The History of Camp Lejeune Water Contamination

The history of Camp Lejeune’s water contamination reads like fiction, but the drama, deceit, and heartbreak are very real for thousands of service members. The unforgettable stories of civilians and veterans exposed to Camp Lejeune water contamination are difficult to hear but impossible to ignore. An estimated one million people stationed or employed on base during the historic water contamination scandal at Camp Lejeune are at risk of developing cancer and other diseases, if they haven’t already.

Anyone living or working at Camp Lejeune when the water was contaminated should understand the chemicals found, what diseases may result from exposure to them, and how to recover.

When Was Camp Lejeune Water Contaminated? 

The water was contaminated at Camp Lejeune from 1953 until 1987. The map of Camp Lejeune water contamination covered a lot of ground where service members spent the majority of their time living, training, and working. Veterans and civilians who once lived at Camp Lejeune now live in fear that their date of service aligns with the timeline of exposure to the contamination, and for nearly one million people, it does.

The Pollutants in Camp Lejeune Water

A class of chemicals referred to as volatile organic compounds (VOCs) was discovered in the water at Camp Lejeune. Of the many compounds identified, the most alarming of these were trichloroethylene (TCE), perchloroethylene or tetrachloroethylene (PCE), benzene, and vinyl chloride.

The Agency for Toxic Substances and Disease Registry (ATSDR) has been studying these chemicals and the history of water contamination at Camp Lejeune for years. This agency analyzed contaminant levels to provide estimates of the VOCs in the water on base. The toxins were present up to 280 times the permitted levels as established by the Environmental Protection Agency (EPA). The ATSDR cancer incidence study further concluded that Camp Lejeune service members exposed to these toxins experience higher rates of disease.

Sources of Contamination at Camp Lejeune

The map of Camp Lejeune water contamination includes three treatment and distribution plants: Hadnot Point, Tarawa Terrace, and Holcomb Boulevard. These facilities supplied the base housing units, medical centers, schools, and offices. 

Areas of Camp Lejeune With Contaminated Water 

Water from Tarawa Terrace served family housing and the Knox trailer park where many couples and children lived. Hadnot Point plant supplied the Mainside barracks and Hospital Point family housing, and the plant also served family housing at Midway Park, Paradise Point, and Berkeley Manor during certain years. 

Other base facilities where civilians and veterans were exposed to Camp Lejeune water included administrative offices, schools, and recreational areas.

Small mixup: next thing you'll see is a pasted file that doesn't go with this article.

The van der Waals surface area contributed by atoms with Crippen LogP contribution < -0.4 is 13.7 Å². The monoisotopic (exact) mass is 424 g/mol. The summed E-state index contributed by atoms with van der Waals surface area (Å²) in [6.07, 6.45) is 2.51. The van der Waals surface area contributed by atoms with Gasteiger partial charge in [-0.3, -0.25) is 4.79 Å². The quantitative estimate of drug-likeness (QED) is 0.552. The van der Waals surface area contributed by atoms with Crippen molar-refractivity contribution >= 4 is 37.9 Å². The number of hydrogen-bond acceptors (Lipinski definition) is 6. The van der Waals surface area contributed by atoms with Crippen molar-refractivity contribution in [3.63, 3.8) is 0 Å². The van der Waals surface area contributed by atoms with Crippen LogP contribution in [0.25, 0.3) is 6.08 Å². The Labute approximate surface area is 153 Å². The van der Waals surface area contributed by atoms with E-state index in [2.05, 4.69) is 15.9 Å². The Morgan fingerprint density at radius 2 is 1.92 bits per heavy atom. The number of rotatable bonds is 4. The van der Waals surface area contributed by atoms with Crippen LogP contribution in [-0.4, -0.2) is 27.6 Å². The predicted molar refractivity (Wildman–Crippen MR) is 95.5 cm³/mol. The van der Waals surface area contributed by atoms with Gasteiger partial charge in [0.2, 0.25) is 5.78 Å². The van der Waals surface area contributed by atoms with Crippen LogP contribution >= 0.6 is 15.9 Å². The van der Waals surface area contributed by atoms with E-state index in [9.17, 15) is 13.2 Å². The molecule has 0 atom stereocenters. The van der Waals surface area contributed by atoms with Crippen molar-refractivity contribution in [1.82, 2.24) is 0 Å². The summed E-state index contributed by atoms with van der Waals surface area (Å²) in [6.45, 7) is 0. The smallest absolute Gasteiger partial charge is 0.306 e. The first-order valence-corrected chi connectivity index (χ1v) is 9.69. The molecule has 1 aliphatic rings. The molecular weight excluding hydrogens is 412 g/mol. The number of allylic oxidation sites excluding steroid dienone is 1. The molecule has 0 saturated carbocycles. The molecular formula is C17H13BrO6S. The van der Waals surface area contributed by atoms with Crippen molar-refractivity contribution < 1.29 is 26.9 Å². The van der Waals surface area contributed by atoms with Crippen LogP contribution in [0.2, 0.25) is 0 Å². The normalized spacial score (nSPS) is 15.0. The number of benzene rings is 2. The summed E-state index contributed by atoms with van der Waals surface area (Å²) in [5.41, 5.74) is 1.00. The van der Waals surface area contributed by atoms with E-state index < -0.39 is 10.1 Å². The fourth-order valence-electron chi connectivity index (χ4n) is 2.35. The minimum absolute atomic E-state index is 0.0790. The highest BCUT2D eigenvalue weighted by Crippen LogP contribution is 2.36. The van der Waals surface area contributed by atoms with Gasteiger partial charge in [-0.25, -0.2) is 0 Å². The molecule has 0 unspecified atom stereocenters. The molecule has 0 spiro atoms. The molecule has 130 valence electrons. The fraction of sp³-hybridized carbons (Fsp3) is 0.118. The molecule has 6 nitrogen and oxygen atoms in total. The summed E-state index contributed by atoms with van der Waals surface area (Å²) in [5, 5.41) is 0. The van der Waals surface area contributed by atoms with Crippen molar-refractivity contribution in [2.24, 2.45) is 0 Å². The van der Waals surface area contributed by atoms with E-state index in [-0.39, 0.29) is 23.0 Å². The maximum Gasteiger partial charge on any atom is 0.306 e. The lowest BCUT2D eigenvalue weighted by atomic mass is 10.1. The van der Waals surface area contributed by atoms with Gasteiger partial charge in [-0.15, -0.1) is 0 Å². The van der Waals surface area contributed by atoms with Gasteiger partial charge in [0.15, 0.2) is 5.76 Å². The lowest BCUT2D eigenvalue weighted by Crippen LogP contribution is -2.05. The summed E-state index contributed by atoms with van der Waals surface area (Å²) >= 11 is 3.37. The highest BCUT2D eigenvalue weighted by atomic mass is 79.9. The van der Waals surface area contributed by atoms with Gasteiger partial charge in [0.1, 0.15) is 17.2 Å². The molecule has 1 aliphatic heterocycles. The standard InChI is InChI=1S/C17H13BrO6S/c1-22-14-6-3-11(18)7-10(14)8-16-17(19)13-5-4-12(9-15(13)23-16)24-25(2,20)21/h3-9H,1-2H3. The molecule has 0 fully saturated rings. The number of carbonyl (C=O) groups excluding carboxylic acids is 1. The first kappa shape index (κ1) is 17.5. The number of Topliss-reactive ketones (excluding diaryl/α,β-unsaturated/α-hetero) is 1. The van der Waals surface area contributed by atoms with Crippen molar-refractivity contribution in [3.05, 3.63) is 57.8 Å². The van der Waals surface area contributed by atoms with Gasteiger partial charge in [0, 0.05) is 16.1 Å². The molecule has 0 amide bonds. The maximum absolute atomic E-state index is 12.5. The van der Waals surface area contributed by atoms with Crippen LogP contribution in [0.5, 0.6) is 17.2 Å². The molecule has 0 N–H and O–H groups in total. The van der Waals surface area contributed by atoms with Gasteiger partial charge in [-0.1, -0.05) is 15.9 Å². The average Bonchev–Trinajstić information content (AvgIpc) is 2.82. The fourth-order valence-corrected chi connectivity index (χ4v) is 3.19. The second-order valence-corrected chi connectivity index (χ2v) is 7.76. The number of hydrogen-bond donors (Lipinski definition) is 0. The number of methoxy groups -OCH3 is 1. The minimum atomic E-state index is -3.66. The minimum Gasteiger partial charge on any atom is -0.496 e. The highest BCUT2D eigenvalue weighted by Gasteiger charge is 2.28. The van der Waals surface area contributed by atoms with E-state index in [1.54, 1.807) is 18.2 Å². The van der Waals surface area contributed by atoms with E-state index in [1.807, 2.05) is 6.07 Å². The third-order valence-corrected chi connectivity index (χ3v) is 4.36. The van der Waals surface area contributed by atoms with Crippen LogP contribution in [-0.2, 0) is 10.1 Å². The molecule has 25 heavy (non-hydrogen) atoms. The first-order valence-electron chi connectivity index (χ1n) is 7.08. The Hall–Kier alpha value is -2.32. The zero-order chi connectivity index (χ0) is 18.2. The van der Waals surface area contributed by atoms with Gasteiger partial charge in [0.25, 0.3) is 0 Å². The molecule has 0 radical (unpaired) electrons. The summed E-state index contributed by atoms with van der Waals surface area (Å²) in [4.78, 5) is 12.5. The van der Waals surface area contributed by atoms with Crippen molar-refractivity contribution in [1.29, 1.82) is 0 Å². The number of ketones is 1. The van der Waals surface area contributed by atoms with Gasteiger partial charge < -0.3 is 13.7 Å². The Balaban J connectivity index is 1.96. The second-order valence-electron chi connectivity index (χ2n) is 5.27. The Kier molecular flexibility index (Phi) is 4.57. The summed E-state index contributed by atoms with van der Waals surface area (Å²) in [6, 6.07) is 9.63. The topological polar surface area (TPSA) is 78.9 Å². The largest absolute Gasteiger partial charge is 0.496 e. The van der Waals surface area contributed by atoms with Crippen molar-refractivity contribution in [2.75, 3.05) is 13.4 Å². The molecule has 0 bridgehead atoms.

The Controversial Actions Following the Camp Lejeune Toxic Water Discovery

One of the most troubling aspects of veterans’ exposure to toxins in Camp Lejeune water was the inaction and cover-up by the Government. The initial sampling showed several hazardous VOCs, and nothing was done for years after the issues were known. In fact, it would not be until 1987 that some kind of action was taken to mitigate the risk of veterans’ exposure to toxic water at Camp Lejeune. 

Instead of protecting service members from the hazardous compounds, the Government concealed findings, allowing residents to drink and bathe in contaminated water at Camp Lejeune. Past residents weren’t given official notifications about the water contamination studies and confirmed health problems until decades after TCE and PCE were found.

The Impact of Exposure to Camp Lejeune Water

The long timeline of the period during which Camp Lejeune water was contaminated and the widespread map of toxic water on the base affected countless service members and their families forever. Men, women, and children faced devastating health effects from PCE, TCE, and other compounds then and many still do today.

Because the water systems serviced a majority of the family housing units and barracks, young families and single enlistees of reproductive age experienced a high rate of fertility complications, miscarriages, and cardiac birth defects in children born at Camp Lejeune. But it wasn’t only infants and the unborn who struggled to survive. Chronic and fatal health conditions, depression and emotional pain, and financial hardships have transformed veterans’ retirement years into a nightmare. 

The toxins in Camp Lejeune water caused irreversible conditions, many taking effect long after veterans left the service. Though Parkinson’s disease and debilitating cancers may compromise Camp Lejeune veterans’ health, these conditions do not diminish the willingness of these men and women to speak up and fight back against the injustices of the toxic water scandal.